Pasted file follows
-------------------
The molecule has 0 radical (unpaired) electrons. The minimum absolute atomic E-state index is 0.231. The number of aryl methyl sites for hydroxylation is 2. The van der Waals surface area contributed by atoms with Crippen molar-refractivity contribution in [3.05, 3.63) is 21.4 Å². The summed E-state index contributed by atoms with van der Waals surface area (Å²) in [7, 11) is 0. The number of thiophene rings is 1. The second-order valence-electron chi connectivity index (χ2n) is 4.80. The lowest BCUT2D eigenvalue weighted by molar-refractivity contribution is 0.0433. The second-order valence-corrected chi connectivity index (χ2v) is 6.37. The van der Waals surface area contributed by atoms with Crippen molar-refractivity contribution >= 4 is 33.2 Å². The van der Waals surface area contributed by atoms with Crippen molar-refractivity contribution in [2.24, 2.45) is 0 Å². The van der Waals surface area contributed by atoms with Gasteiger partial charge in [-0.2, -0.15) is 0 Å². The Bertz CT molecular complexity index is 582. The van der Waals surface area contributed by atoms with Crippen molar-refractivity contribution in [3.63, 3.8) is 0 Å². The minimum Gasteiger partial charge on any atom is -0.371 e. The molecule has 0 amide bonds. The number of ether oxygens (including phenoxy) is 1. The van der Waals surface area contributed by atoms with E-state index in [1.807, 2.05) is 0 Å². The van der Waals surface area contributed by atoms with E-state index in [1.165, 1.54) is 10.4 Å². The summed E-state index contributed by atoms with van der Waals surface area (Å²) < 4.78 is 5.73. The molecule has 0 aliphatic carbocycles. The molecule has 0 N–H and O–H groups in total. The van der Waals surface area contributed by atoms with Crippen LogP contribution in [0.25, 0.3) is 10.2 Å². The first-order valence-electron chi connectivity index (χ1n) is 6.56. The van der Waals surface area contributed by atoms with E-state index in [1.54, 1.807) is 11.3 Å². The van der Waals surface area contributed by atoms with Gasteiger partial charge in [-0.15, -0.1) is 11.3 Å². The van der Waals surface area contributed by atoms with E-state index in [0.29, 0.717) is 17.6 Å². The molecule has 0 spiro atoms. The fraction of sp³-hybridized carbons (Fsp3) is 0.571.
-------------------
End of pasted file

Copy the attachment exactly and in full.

The molecule has 0 radical (unpaired) electrons. The minimum absolute atomic E-state index is 0.231. The number of aryl methyl sites for hydroxylation is 2. The van der Waals surface area contributed by atoms with Crippen molar-refractivity contribution in [3.05, 3.63) is 21.4 Å². The summed E-state index contributed by atoms with van der Waals surface area (Å²) in [7, 11) is 0. The number of thiophene rings is 1. The second-order valence-electron chi connectivity index (χ2n) is 4.80. The lowest BCUT2D eigenvalue weighted by molar-refractivity contribution is 0.0433. The second-order valence-corrected chi connectivity index (χ2v) is 6.37. The van der Waals surface area contributed by atoms with Crippen molar-refractivity contribution >= 4 is 33.2 Å². The van der Waals surface area contributed by atoms with Crippen molar-refractivity contribution in [2.24, 2.45) is 0 Å². The van der Waals surface area contributed by atoms with Gasteiger partial charge in [-0.2, -0.15) is 0 Å². The Bertz CT molecular complexity index is 582. The van der Waals surface area contributed by atoms with Crippen molar-refractivity contribution in [3.63, 3.8) is 0 Å². The minimum Gasteiger partial charge on any atom is -0.371 e. The molecule has 0 amide bonds. The number of ether oxygens (including phenoxy) is 1. The van der Waals surface area contributed by atoms with E-state index in [1.807, 2.05) is 0 Å². The van der Waals surface area contributed by atoms with E-state index in [1.165, 1.54) is 10.4 Å². The summed E-state index contributed by atoms with van der Waals surface area (Å²) < 4.78 is 5.73. The molecule has 0 aliphatic carbocycles. The molecule has 0 N–H and O–H groups in total. The van der Waals surface area contributed by atoms with Crippen LogP contribution in [0.25, 0.3) is 10.2 Å². The first-order valence-electron chi connectivity index (χ1n) is 6.56. The van der Waals surface area contributed by atoms with E-state index in [1.54, 1.807) is 11.3 Å². The van der Waals surface area contributed by atoms with Gasteiger partial charge in [-0.15, -0.1) is 11.3 Å². The van der Waals surface area contributed by atoms with E-state index in [0.29, 0.717) is 17.6 Å². The molecule has 0 spiro atoms. The fraction of sp³-hybridized carbons (Fsp3) is 0.571.